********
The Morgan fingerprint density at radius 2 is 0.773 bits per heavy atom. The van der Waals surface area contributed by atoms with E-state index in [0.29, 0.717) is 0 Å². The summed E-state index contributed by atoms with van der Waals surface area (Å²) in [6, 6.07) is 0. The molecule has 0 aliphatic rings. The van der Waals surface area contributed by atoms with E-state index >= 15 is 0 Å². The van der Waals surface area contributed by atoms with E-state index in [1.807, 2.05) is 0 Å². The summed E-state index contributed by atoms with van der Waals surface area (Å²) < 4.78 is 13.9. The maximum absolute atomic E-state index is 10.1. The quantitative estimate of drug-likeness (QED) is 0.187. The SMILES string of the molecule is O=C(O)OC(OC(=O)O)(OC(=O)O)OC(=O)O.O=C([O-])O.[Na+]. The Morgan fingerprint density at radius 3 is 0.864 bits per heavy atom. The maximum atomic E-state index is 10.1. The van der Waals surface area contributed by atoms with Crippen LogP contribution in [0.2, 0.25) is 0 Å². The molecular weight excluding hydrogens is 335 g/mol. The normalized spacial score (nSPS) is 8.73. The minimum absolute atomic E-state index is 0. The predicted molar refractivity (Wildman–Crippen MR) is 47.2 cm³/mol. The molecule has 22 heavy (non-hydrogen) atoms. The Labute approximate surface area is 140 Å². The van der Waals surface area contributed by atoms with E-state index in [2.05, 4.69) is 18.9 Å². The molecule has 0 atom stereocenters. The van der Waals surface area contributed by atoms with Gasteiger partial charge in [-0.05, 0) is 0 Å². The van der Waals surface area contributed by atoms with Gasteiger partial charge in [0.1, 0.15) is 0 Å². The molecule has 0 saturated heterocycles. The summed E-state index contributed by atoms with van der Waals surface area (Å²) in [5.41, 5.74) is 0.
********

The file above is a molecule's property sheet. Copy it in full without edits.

The Morgan fingerprint density at radius 2 is 0.773 bits per heavy atom. The van der Waals surface area contributed by atoms with E-state index in [0.29, 0.717) is 0 Å². The summed E-state index contributed by atoms with van der Waals surface area (Å²) in [6, 6.07) is 0. The molecule has 0 aliphatic rings. The van der Waals surface area contributed by atoms with E-state index >= 15 is 0 Å². The van der Waals surface area contributed by atoms with E-state index in [1.807, 2.05) is 0 Å². The summed E-state index contributed by atoms with van der Waals surface area (Å²) < 4.78 is 13.9. The maximum absolute atomic E-state index is 10.1. The quantitative estimate of drug-likeness (QED) is 0.187. The SMILES string of the molecule is O=C(O)OC(OC(=O)O)(OC(=O)O)OC(=O)O.O=C([O-])O.[Na+]. The Morgan fingerprint density at radius 3 is 0.864 bits per heavy atom. The maximum atomic E-state index is 10.1. The van der Waals surface area contributed by atoms with Crippen LogP contribution in [0.2, 0.25) is 0 Å². The molecular weight excluding hydrogens is 335 g/mol. The normalized spacial score (nSPS) is 8.73. The minimum absolute atomic E-state index is 0. The predicted molar refractivity (Wildman–Crippen MR) is 47.2 cm³/mol. The molecule has 22 heavy (non-hydrogen) atoms. The Labute approximate surface area is 140 Å². The van der Waals surface area contributed by atoms with E-state index in [2.05, 4.69) is 18.9 Å². The molecule has 0 atom stereocenters. The van der Waals surface area contributed by atoms with Gasteiger partial charge in [-0.05, 0) is 0 Å². The van der Waals surface area contributed by atoms with Gasteiger partial charge in [0.1, 0.15) is 0 Å². The molecule has 0 saturated heterocycles. The summed E-state index contributed by atoms with van der Waals surface area (Å²) in [5.41, 5.74) is 0.